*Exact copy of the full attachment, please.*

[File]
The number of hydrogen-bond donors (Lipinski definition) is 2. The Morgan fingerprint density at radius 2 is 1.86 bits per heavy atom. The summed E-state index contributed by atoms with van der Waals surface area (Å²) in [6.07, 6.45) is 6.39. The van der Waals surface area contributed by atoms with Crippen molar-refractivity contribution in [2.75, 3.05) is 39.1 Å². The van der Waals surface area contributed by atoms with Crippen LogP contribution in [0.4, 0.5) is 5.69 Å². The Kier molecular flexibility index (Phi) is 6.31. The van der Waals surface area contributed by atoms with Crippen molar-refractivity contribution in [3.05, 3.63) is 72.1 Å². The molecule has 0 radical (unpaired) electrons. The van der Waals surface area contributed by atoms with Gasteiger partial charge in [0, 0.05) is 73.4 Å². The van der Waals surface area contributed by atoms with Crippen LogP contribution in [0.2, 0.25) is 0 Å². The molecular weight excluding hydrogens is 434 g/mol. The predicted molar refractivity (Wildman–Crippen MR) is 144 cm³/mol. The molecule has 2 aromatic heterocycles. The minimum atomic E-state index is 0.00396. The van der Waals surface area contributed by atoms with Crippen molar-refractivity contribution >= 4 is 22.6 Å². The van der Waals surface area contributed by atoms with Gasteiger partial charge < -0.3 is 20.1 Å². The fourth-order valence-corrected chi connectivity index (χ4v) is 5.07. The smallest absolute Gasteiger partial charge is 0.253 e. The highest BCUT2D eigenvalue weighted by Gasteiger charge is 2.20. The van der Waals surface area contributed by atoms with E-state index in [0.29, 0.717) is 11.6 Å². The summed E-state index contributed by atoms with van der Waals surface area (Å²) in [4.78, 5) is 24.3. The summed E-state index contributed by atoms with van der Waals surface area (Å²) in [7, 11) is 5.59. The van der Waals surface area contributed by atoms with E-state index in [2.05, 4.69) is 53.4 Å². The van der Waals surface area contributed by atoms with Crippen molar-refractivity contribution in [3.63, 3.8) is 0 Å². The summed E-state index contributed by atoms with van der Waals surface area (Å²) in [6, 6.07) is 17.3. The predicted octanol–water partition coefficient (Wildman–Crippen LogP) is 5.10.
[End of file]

The number of hydrogen-bond donors (Lipinski definition) is 2. The Morgan fingerprint density at radius 2 is 1.86 bits per heavy atom. The summed E-state index contributed by atoms with van der Waals surface area (Å²) in [6.07, 6.45) is 6.39. The van der Waals surface area contributed by atoms with Crippen molar-refractivity contribution in [2.75, 3.05) is 39.1 Å². The van der Waals surface area contributed by atoms with Crippen LogP contribution in [0.4, 0.5) is 5.69 Å². The Kier molecular flexibility index (Phi) is 6.31. The van der Waals surface area contributed by atoms with Crippen molar-refractivity contribution in [3.05, 3.63) is 72.1 Å². The molecule has 0 radical (unpaired) electrons. The van der Waals surface area contributed by atoms with Gasteiger partial charge in [0, 0.05) is 73.4 Å². The van der Waals surface area contributed by atoms with Crippen LogP contribution in [0.2, 0.25) is 0 Å². The molecular weight excluding hydrogens is 434 g/mol. The predicted molar refractivity (Wildman–Crippen MR) is 144 cm³/mol. The molecule has 2 aromatic heterocycles. The minimum atomic E-state index is 0.00396. The van der Waals surface area contributed by atoms with Crippen molar-refractivity contribution >= 4 is 22.6 Å². The van der Waals surface area contributed by atoms with Gasteiger partial charge < -0.3 is 20.1 Å². The fourth-order valence-corrected chi connectivity index (χ4v) is 5.07. The smallest absolute Gasteiger partial charge is 0.253 e. The highest BCUT2D eigenvalue weighted by Gasteiger charge is 2.20. The van der Waals surface area contributed by atoms with E-state index in [0.29, 0.717) is 11.6 Å². The summed E-state index contributed by atoms with van der Waals surface area (Å²) in [4.78, 5) is 24.3. The summed E-state index contributed by atoms with van der Waals surface area (Å²) in [7, 11) is 5.59. The van der Waals surface area contributed by atoms with E-state index in [2.05, 4.69) is 53.4 Å². The van der Waals surface area contributed by atoms with Crippen molar-refractivity contribution in [3.63, 3.8) is 0 Å². The summed E-state index contributed by atoms with van der Waals surface area (Å²) in [6, 6.07) is 17.3. The predicted octanol–water partition coefficient (Wildman–Crippen LogP) is 5.10.